Malachi Silverclaw wrote:
Except pi isn't nonsense in normal mathematics it is a value a real value. In pathfinder 2.5 is not real it does not exist nothing in the game functions at 2.5 it is as real as "i" is in normal math, just because it exists on a number line outside of the game doesn't mean that it exists in the game. Why do you assume you're allowed to use .5 when nothing else in the game tells you you can? Am I allowed to take .5 levels because nothing tells me I can't? How about .5 skill points again nothing says I can't? Or how about .5 DC's on saves nothing says I round those before people make their saves?
If you want to ignore the rounding rules go ahead just stop rounding everything else instead and accept that you just wanted to make the game a pain in the ass.
You know this assumption that just because you're comparing you don't need to follow the associated math baffles me.
I'm not saying you're wrong but if I ask you what is larger 2 or the complex value i you still need to evaluate the values realize that something does not exist in the same sphere of math as the other and then your calculation collapses because you're comparing nonsense to a number.
@Malachi - Actually your assumption that PF in general doesn't care about using fractional values mid calculation on the basis of Hitpoints is inherently flawed because the chart which informs you how to calculate those average hit points expressly states that you round after multiplication not before which means that would be the case for hitpoints regardless of standard convention which is why using hit points doesn't really prove anything whatsoever.
If you're talking about the average dice rolls section that's intended for GM use in applying an average hp similar to what one would attain from rolling dice and more importantly it explicitly states in that chart to round down after multiplying.
Uhhhhh establishing DCs is incredibly relevant because it's the equivalent of adding one to the DCs because the person rolling wins on tie so 14.5 if used as a fraction is DC 15 if they can only use integer numbers on their saves.
For a further example of rounding without it ever being stated to do so. "Magic traps permit a saving throw in order to avoid the effect (DC 10 + spell level × 1.5)" ... "Fireball Trap: ... DC 14 Reflex save ..."
Spell level for a fireball is 3, 3x1.5 = 4.5, DC =/= 14.5 clearly rounded down but never told that you should.
Indeed they ought to if you were to use that janky opinion on rules. I personally don't believe it's the right one based on the evidence I have seen but I'm not the game devs so I can't tell you for certain.
If only 25.5 got you more on a knowledge check than 25. :(
It might if the creature in question has a CR of 5.5 and you also don't round that! Which is why I said it's not an issue if you're consistent but if you inconsistently use the rules only to benefit yourself you're just being arbitrary and that is the most unpleasant kind of DM imo.
You're right but you're not going to find your rules support on the page either.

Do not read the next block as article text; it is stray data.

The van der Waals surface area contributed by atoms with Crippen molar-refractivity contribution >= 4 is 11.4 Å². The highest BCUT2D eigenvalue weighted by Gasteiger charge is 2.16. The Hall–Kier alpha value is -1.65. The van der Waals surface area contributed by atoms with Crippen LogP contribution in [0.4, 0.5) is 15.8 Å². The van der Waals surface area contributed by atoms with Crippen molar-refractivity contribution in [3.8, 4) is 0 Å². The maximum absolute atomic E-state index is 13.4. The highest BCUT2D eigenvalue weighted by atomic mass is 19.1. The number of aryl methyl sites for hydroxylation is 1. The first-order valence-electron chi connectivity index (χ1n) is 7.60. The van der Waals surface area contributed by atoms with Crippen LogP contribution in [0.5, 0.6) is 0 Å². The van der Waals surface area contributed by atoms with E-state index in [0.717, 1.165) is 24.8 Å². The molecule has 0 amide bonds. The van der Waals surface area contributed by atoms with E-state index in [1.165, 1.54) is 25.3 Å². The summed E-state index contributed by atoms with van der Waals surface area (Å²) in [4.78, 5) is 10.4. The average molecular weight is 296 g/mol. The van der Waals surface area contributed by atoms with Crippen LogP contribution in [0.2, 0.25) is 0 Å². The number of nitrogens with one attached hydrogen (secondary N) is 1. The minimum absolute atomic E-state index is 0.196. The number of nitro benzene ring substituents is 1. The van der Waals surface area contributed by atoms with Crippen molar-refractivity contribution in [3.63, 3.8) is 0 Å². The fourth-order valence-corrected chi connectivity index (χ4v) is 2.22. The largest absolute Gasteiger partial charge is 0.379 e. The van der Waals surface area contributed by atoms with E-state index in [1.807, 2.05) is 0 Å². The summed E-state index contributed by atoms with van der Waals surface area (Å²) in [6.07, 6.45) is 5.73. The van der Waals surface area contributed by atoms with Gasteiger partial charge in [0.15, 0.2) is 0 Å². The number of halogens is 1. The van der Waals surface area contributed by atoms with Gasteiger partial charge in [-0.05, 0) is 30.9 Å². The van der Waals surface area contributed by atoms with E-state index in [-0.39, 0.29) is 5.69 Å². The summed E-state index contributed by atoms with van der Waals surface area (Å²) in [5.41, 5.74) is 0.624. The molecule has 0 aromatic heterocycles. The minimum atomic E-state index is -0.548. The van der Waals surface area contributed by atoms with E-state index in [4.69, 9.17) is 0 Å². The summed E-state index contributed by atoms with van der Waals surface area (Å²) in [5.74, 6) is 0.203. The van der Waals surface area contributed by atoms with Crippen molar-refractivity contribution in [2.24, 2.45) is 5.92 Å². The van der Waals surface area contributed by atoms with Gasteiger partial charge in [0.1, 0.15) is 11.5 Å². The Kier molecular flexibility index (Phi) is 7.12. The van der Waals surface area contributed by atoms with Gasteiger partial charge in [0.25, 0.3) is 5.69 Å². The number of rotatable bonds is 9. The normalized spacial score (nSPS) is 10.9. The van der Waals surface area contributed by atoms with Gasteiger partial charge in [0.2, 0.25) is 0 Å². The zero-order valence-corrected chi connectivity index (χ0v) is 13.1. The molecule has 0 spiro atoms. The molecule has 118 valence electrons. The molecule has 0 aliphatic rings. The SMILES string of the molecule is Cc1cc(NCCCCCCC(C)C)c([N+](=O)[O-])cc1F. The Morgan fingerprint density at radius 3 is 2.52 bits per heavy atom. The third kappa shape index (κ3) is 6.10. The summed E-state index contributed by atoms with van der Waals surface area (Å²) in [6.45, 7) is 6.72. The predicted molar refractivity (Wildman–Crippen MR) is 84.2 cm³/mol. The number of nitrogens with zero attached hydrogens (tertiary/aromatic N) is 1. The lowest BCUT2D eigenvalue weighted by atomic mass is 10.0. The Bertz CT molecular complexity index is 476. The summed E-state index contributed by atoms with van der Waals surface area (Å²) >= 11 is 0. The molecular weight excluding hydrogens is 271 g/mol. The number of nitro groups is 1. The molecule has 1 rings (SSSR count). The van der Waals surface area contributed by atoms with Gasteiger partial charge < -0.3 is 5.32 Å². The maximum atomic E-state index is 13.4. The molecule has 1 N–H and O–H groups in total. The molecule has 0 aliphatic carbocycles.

In fact looking through the rules on dealing damage it never explicitly states that you should be dealing rounded down damage when using two hands on a weapon but the stat blocks and examples provided throughout the rest of the game do so.
I'm making my assertion based on the fact that the rest of the game rules already in use only make sense if you assume that my assertion is true. Otherwise we should all be calculating half damages on spells and weapons, half hit points, half experience monsters for half levels, half squares for reach weapons, half squares for range increments etc.
The game never tells you to do any of that not even circuitously like my supposed "ah-ha" sentence does.
When in doubt use the least nonsensical answer if they release a FAQ that says otherwise then sure I'll play it that way but until they do so the way I've suggested simply makes more sense.
The qualifier isn't lost however you can't assume that everything in the same paragraph is qualified. If it were to be you should explicitly refer to the qualifier in a qualified statement. For example, if rounding half of 7, the answer is 3. Would be a better wording in the event that they wanted it to be qualified. And what I am asserting is that any event in which you are told to take a fraction is the equivalent of being told to round.
@Fretgod99 - Also the fact that they FAQ'd the post in which you commented earlier and the FAQ explicitly changed the language of the feat from +1/2xdmg to use 2x for Dragon Style implies there is a functional difference which means you would have to round, but the rules don't say that, it's implied within the game system.
Actually that's not true.
Due to the independence of the statements in the Rounding: section as noted by the use of periods each of those statements are separate "Occasionally the rules ask you to round ..." "Unless otherwise stated, always round down." and "For example, if you are asked to, 'Take half of 7, the result would be 3.'" are all independent of one another if they weren't the structure of the sentence would be different.